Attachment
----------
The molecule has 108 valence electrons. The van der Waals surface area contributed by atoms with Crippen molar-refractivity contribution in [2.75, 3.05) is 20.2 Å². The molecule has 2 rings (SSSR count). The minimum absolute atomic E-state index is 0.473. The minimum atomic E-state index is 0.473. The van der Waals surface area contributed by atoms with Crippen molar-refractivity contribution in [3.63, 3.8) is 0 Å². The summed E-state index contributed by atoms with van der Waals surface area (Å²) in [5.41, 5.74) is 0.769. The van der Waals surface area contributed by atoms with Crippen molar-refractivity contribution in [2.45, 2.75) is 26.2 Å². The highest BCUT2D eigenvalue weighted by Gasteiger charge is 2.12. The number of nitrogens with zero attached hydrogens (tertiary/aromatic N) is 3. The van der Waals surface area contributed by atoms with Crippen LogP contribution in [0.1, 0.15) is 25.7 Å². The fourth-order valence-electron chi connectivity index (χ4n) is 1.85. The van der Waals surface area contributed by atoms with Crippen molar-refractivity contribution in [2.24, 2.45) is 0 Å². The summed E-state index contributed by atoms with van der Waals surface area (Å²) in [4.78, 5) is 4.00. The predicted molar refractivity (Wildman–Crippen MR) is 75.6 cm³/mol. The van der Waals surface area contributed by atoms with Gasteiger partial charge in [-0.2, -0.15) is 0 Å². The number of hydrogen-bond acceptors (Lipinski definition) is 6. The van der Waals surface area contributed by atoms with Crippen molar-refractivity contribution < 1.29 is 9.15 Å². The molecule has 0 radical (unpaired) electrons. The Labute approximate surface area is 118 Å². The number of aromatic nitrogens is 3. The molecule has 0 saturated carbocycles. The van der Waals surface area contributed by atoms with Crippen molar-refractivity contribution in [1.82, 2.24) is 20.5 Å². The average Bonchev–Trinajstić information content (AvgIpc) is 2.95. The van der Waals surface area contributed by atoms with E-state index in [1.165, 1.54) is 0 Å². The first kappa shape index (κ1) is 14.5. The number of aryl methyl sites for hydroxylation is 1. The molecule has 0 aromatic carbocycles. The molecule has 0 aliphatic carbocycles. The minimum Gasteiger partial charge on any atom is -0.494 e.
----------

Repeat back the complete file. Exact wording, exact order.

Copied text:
The molecule has 108 valence electrons. The van der Waals surface area contributed by atoms with Crippen molar-refractivity contribution in [2.75, 3.05) is 20.2 Å². The molecule has 2 rings (SSSR count). The minimum absolute atomic E-state index is 0.473. The minimum atomic E-state index is 0.473. The van der Waals surface area contributed by atoms with Crippen molar-refractivity contribution in [3.63, 3.8) is 0 Å². The summed E-state index contributed by atoms with van der Waals surface area (Å²) in [5.41, 5.74) is 0.769. The van der Waals surface area contributed by atoms with Crippen molar-refractivity contribution in [2.45, 2.75) is 26.2 Å². The highest BCUT2D eigenvalue weighted by Gasteiger charge is 2.12. The number of nitrogens with zero attached hydrogens (tertiary/aromatic N) is 3. The van der Waals surface area contributed by atoms with Crippen LogP contribution in [0.1, 0.15) is 25.7 Å². The fourth-order valence-electron chi connectivity index (χ4n) is 1.85. The van der Waals surface area contributed by atoms with Crippen molar-refractivity contribution in [2.24, 2.45) is 0 Å². The summed E-state index contributed by atoms with van der Waals surface area (Å²) in [4.78, 5) is 4.00. The predicted molar refractivity (Wildman–Crippen MR) is 75.6 cm³/mol. The van der Waals surface area contributed by atoms with Gasteiger partial charge in [-0.2, -0.15) is 0 Å². The number of hydrogen-bond acceptors (Lipinski definition) is 6. The van der Waals surface area contributed by atoms with Crippen molar-refractivity contribution < 1.29 is 9.15 Å². The molecule has 0 radical (unpaired) electrons. The Labute approximate surface area is 118 Å². The number of aromatic nitrogens is 3. The molecule has 0 saturated carbocycles. The van der Waals surface area contributed by atoms with Crippen molar-refractivity contribution in [1.82, 2.24) is 20.5 Å². The average Bonchev–Trinajstić information content (AvgIpc) is 2.95. The van der Waals surface area contributed by atoms with E-state index in [1.165, 1.54) is 0 Å². The first kappa shape index (κ1) is 14.5. The number of aryl methyl sites for hydroxylation is 1. The molecule has 0 aromatic carbocycles. The molecule has 0 aliphatic carbocycles. The minimum Gasteiger partial charge on any atom is -0.494 e.